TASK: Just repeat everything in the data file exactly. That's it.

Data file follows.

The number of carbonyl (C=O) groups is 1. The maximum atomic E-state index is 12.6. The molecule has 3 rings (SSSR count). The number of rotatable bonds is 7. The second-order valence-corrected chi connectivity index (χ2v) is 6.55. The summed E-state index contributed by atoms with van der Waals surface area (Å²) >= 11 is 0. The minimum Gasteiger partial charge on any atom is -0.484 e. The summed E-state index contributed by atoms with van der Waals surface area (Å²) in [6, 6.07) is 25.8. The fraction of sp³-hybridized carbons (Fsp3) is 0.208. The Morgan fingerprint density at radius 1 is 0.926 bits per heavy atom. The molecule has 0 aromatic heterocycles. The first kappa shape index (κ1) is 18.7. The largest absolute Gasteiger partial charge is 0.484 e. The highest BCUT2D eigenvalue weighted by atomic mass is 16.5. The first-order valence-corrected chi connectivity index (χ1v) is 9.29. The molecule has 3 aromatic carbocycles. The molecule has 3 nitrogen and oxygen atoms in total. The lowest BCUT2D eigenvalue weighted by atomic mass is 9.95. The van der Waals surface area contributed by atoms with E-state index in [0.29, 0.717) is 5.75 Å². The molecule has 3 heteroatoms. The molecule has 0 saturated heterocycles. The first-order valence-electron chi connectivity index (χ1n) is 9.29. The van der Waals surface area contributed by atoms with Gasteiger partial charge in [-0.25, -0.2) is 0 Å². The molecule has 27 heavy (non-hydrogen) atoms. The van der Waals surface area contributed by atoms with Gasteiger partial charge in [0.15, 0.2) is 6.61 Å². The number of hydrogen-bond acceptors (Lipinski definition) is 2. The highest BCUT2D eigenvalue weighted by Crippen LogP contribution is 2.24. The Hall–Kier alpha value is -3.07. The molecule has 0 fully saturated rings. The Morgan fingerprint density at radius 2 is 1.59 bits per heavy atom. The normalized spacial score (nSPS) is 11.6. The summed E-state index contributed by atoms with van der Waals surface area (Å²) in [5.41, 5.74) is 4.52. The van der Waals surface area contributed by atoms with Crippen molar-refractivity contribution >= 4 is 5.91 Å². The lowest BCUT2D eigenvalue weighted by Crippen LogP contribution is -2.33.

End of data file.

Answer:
The number of carbonyl (C=O) groups is 1. The maximum atomic E-state index is 12.6. The molecule has 3 rings (SSSR count). The number of rotatable bonds is 7. The second-order valence-corrected chi connectivity index (χ2v) is 6.55. The summed E-state index contributed by atoms with van der Waals surface area (Å²) >= 11 is 0. The minimum Gasteiger partial charge on any atom is -0.484 e. The summed E-state index contributed by atoms with van der Waals surface area (Å²) in [6, 6.07) is 25.8. The fraction of sp³-hybridized carbons (Fsp3) is 0.208. The Morgan fingerprint density at radius 1 is 0.926 bits per heavy atom. The molecule has 0 aromatic heterocycles. The first kappa shape index (κ1) is 18.7. The largest absolute Gasteiger partial charge is 0.484 e. The highest BCUT2D eigenvalue weighted by atomic mass is 16.5. The first-order valence-corrected chi connectivity index (χ1v) is 9.29. The molecule has 3 aromatic carbocycles. The molecule has 3 nitrogen and oxygen atoms in total. The lowest BCUT2D eigenvalue weighted by atomic mass is 9.95. The van der Waals surface area contributed by atoms with E-state index in [0.29, 0.717) is 5.75 Å². The molecule has 3 heteroatoms. The molecule has 0 saturated heterocycles. The first-order valence-electron chi connectivity index (χ1n) is 9.29. The van der Waals surface area contributed by atoms with Gasteiger partial charge in [-0.25, -0.2) is 0 Å². The molecule has 27 heavy (non-hydrogen) atoms. The van der Waals surface area contributed by atoms with Gasteiger partial charge in [0.15, 0.2) is 6.61 Å². The number of hydrogen-bond acceptors (Lipinski definition) is 2. The highest BCUT2D eigenvalue weighted by Crippen LogP contribution is 2.24. The Hall–Kier alpha value is -3.07. The molecule has 0 fully saturated rings. The Morgan fingerprint density at radius 2 is 1.59 bits per heavy atom. The normalized spacial score (nSPS) is 11.6. The summed E-state index contributed by atoms with van der Waals surface area (Å²) in [5.41, 5.74) is 4.52. The van der Waals surface area contributed by atoms with Crippen molar-refractivity contribution >= 4 is 5.91 Å². The lowest BCUT2D eigenvalue weighted by Crippen LogP contribution is -2.33.